Feedback. Let’s get real, receiving it can be a real ego boost, or hit, and is often a bit of both. While feedback can be difficult to receive, facilitators are your coaches, and we all have the same goal: for you to pass your exam and ultimately become a CPA.
Given that it is inherently challenging to receive feedback, the following is designed to help you answer, “how can you use feedback from your facilitator to increase your effectiveness as a learner?”.
While it may be tempting to review feedback as soon as it’s available, you’ll have more success by setting aside time to review it, when you know you’ll have the headspace to transform the feedback into action items. Since you know when to expect feedback (within 96 hours of the candidate deadline; 48 hours in week 8), consider creating a reoccurring calendar appointment to review it. You can import the Survival Guide calendar from D2L into your personal calendar to make this even easier!
Set yourself up for success, and then…
As an experienced facilitator and instructor trainer, I can attest that educators are human, and may miss quality points our candidates provide. If you think your facilitator missed something in your response or if you are unclear about their comment, email them within D2L and they will respond within 24 hours. Many facilitators appreciate the opportunity to discuss these concepts with candidates.
Learners often discover they intended to provide a stronger argument than they wrote. In those instances, like an exam evaluator, a facilitator cannot provide full marks for something attempted but not clearly stated. Regardless of the outcome, emailing questions often leads to beneficial dialogue.
Consider leveraging these case writing tips, to enhance your response to ensure you receive all the credit you deserve, and your intentions match your response.
Each feedback guide represents data to collect and analyze. What aspects of your response did your facilitator deem to be Competent? Which parts were Reaching or Nominal Competence? Are there patterns within your technical discussions or calculations which caused confusion? Become a researcher of your feedback, collecting and categorizing data points such that you can strategically focus your efforts on areas which contain the largest amounts of future growth.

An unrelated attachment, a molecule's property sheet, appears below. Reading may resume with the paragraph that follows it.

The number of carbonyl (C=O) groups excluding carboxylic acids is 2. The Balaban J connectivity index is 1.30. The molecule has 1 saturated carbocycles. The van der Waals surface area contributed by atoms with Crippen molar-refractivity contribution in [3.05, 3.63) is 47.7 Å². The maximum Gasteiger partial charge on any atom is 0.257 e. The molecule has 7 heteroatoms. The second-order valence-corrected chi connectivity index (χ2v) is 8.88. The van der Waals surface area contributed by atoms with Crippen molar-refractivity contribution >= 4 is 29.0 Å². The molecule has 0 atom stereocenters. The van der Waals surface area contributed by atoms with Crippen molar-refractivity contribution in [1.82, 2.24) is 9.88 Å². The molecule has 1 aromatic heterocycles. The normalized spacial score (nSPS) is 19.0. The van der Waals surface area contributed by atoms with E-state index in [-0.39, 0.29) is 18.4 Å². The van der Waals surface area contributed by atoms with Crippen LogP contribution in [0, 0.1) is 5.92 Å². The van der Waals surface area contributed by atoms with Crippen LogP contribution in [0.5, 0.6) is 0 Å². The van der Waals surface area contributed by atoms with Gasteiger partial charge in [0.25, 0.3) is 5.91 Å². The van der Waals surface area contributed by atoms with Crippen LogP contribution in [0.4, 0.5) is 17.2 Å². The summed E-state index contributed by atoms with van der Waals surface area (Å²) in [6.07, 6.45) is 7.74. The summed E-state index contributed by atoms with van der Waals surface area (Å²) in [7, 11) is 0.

You are part of a community of learners, and have access to others through colleagues, classmates (current and former), and tutor networks. For example, consider swapping cases to understand different approaches to responses. Surround yourself with individuals with similar interests and it will pay dividends. At the very least, it’s reassuring to know that you are not alone.
The CPAWSB blog is a valuable place to find ideas and resources to assist you in your learning journey, including advice on how to find a tutor.
The definition of insanity is doing the same thing over and over again and expecting a different result. – A quote often attributed to Albert Einstein
Candidates are likely to repeat mistakes if they ignore their facilitator’s feedback. Correcting bad habits before they form is a key reason to read feedback from your facilitator. While it can be difficult to review constructive comments, this is part of the learning process.
Perhaps it’s next week, your next exam, or the next module. Regardless, you will have an opportunity to employ the feedback you have received and do better next time. In case writing, no objective “right” answer exists. Instead, think of an accumulation of small wins, where you improve with each opportunity.
Put yourself in the right place and mindset to receive your feedback, curate it, leverage your network, and relentlessly pursue small, incremental improvements towards exam achievement and career advancement.
You’ve got this.
Samantha Taylor, PME, CPA, CA, is an educator and lead policy advisor for CPAWSB, and an instructor of accounting at Dalhousie University. She is on a mission to understand and enable learner efficacy while eliminating doldrums occasionally associated with accounting education. Read more of Sam’s posts at the CPAWSB blog.